An uncut version of the original 1980 slasher film is among the new DVDs cashing in on the craze over remakes.
People must be dying to see remakes of slasher flicks, based on how fast Hollywood keeps churning them out. The latest is the "rebooted" "Friday the 13th," which hits theaters on Friday, uh, the 13th. Which means, of course, that a new DVD of the original 1980 film also is out in stores.
The so-called deluxe edition of "Friday the 13th" (Paramount, $17; also Blu-ray, $30) features an uncut version of the movie for the first time. Look closely at the small print, though, and you'll see that the unrated footage totals just 10 seconds -- just a few extra blood-spurting moments in several killing scenes.
There's a simple reason, said Adrienne King, who starred in director Sean Cunningham's cult classic.
"There wasn't a whole lot left on the cutting room floor after we had shot it," she explained in a call from her home in southern Oregon. "That first one was strictly independent, and every penny they had was basically up on the screen."
Such anecdotes pepper the DVD's commentary track -- which includes King, Cunningham and others -- as well as an hour's worth of featurettes.
King played Alice, who survives the carnage in the first film only to meet a horrible fate in the opening scene of the sequel.
"It was so much fun," she said about filming all that mayhem. "Isn't that weird to say? But it was so much fun. Then when we shot at night, it became gruesome."
The new uncut version of the original film isn't the only DVD riding on the coattails of killer Jason Voorhees, whose legend haunts the horny teens of Camp Crystal Lake. Also out is a special edition of "Friday the 13th, Part 2," and, for the first time, a real 3-D presentation of "Friday the 13th, Part 3," with glasses ($17 each). All three DVDs feature new surround-sound mixes.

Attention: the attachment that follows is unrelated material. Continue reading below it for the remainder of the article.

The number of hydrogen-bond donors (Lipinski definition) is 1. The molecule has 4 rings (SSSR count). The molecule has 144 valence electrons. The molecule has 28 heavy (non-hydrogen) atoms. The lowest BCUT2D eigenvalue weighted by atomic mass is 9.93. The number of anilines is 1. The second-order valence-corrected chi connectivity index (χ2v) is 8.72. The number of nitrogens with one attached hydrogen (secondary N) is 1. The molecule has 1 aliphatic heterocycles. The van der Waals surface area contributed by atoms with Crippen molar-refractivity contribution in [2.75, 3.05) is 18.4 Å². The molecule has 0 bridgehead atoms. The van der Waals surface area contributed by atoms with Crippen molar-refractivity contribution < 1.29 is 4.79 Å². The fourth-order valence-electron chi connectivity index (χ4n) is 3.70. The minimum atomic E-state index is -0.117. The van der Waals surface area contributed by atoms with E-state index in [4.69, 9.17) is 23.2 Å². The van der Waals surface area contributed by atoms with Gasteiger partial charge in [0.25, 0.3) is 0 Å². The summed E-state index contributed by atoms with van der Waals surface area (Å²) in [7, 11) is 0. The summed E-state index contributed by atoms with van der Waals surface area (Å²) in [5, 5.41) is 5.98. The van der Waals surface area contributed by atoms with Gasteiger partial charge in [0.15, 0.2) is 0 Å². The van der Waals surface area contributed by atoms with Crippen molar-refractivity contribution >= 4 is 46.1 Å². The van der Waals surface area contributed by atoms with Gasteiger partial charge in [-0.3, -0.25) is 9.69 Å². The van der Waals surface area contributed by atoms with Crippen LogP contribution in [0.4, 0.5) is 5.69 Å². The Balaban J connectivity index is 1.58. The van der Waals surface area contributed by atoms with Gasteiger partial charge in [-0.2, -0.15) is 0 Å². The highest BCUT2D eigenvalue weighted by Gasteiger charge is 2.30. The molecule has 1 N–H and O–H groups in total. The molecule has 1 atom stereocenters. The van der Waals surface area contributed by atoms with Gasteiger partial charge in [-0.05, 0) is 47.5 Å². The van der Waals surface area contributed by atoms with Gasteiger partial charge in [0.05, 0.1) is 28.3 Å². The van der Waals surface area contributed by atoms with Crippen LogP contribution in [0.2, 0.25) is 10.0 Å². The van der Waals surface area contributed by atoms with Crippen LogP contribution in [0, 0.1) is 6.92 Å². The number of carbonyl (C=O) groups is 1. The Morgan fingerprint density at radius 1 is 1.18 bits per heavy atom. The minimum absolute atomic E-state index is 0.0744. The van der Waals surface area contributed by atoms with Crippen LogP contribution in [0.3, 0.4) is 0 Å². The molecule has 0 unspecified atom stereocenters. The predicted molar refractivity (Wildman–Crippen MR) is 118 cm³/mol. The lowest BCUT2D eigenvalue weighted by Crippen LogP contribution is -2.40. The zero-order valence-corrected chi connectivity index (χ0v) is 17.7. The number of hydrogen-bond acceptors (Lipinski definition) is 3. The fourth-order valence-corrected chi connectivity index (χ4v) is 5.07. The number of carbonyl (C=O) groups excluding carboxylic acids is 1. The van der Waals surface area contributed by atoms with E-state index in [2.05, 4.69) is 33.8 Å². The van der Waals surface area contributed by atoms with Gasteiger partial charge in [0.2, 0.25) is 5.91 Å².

There are also two companion releases. The second season of the 1980s TV horror anthology "Friday the 13th: The Series" (Paramount, $50) comes out Tuesday, and there's a new feature-length documentary, "His Name Was Jason: 30 Years of Friday the 13th" (Anchor Bay, $20).
"It's quite an amazing thing to have this all happening 30 years later," said King, now 50.
She quit acting to focus on painting but got drawn back in when she agreed to be interviewed for a retrospective book about "Friday the 13th" several years ago. Now she sells her artwork to fans through her website, www.adrienneking.com; appears at conventions, and stars in an upcoming sci-fi film made by a fan, "Walking Distance."
As far as Hollywood's fascination with remaking old slasher movies, she admits, "I'm wondering if it's a comfort zone or a lack of ingenuity."
For her, the "Friday the 13th" remake has one strike against it because she was supposed to have a cameo, but the filmmakers changed their minds. Still, she says she has been anticipating the redo ever since a life-size promotional cutout of Jason gave her a jolt when she saw it in the lobby of her local theater.
"I don't know why they made it, but we'll see," she said. "I hope it does well, because it only means more for the franchise."
Randy A. Salas • 612-673-4542